3. Value is determined by impact. OAR project leaders tend to underestimate the importance of thinking about demand and impact and the connections between those elements and support from key stake holders. The scholarly reluctance to think in terms of “marketing” is a formula for invisibility on the Internet. Without a strategic understanding of the market place, it is only through serendipity that a resource will attract users and have an impact on a significant population or field of academic endeavor. And of course, attracting users is essential for garnering support from a variety of stake holders: host universities, philanthropies and government agencies, corporate sponsors and advertisers. The most promising and successful online resource projects are demand driven and strive for visibility, traffic and impact.
4. Projects should think in terms of building scale through partnerships, collaborations, mergers and even acquisitions. Project leaders need to consider a range of options for long-term governance. Start-ups in the private sector, for example, aim for independent profitability but they also consider it a success to merge with complementary businesses or to sell their companies to a larger enterprise with the means to carry those assets forward. Not-for-profit projects should think similarly about their options and pursue different forms of sustainability based on their particular strengths, their competition, and their spheres of activity. Given the high fixed costs of the online environment, collaborations and mergers are critical for helping single online academic resource projects keep their costs down and improve chances for sustainability.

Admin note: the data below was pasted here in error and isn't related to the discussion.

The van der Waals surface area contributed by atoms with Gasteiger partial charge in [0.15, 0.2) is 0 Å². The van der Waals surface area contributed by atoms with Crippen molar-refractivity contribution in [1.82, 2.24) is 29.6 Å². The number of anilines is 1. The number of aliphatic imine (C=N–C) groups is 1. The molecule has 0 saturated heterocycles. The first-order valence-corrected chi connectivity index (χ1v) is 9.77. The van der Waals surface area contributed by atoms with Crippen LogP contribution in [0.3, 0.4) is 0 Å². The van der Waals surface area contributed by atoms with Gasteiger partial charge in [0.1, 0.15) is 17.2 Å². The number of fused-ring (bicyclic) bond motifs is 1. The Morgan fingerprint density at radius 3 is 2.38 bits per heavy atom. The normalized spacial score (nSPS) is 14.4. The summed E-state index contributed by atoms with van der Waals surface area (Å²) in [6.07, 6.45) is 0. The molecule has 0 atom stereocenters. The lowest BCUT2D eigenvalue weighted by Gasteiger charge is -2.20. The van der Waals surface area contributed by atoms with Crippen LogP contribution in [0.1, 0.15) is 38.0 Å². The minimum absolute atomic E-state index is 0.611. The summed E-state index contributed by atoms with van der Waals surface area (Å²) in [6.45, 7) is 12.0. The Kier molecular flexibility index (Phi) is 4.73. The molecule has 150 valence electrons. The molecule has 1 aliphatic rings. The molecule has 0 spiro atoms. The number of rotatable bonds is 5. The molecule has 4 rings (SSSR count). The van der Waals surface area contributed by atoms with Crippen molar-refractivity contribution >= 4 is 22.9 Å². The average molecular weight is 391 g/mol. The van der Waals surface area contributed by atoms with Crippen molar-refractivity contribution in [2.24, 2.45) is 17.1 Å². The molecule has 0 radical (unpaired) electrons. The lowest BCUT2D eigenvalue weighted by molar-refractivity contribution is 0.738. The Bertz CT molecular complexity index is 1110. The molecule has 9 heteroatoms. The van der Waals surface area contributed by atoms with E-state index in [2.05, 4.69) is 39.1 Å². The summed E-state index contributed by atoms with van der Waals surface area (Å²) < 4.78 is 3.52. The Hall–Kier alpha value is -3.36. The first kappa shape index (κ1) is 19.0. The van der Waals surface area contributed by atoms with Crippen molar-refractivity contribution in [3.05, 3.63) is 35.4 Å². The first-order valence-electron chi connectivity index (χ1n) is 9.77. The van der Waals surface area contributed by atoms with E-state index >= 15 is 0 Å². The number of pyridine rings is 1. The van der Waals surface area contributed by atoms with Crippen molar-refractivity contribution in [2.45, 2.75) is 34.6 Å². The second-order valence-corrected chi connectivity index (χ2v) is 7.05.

5. In a competitive world, strategic planning is imperative. In the highly competitive environment of the Web, project leaders must embrace the best operating practices of their competitors -- a group that includes commercial enterprises -- for mindshare and resources. That means they will have to act strategically, develop marketing plans, seek out strategic partnerships, understand their competitive environment, and identify and measure themselves against clear goals and objectives for how they will accomplish their missions successfully and affordably. An academic disdain for “commercialism” can doom many a promising scholarly project to failure on the Internet.
Historically, academic projects have been shielded from commercial pressures, in part by funders, but mainly because their economic environment operated independently from other areas of commerce. This separation between the “academic” and “commercial” economies is no longer meaningful. The project leaders that are most likely to succeed in today’s digital environment are those who can operate successfully under the pressures of competition and accountability, and in the messiness of innovation and continual reinvention.
6. Flexibility, nimbleness, and responsiveness are key. OARs need to develop the capability for rapid cycles of experimentation (“fail early and often”), rather than spending years attempting to build the optimal resource in isolation from the market. Unfortunately, many OARs are structurally set up to do the latter – their grants commit them to promised courses of action for several years and tie them to specific deliverables. Leaders of online academic resources may not realize that many funders would prefer nimbleness if it means that the OARs will have a greater impact. Funders, for their part, must recognize that multi-year plans need to be highly flexible to allow for adaptation to new developments in technology and the marketplace.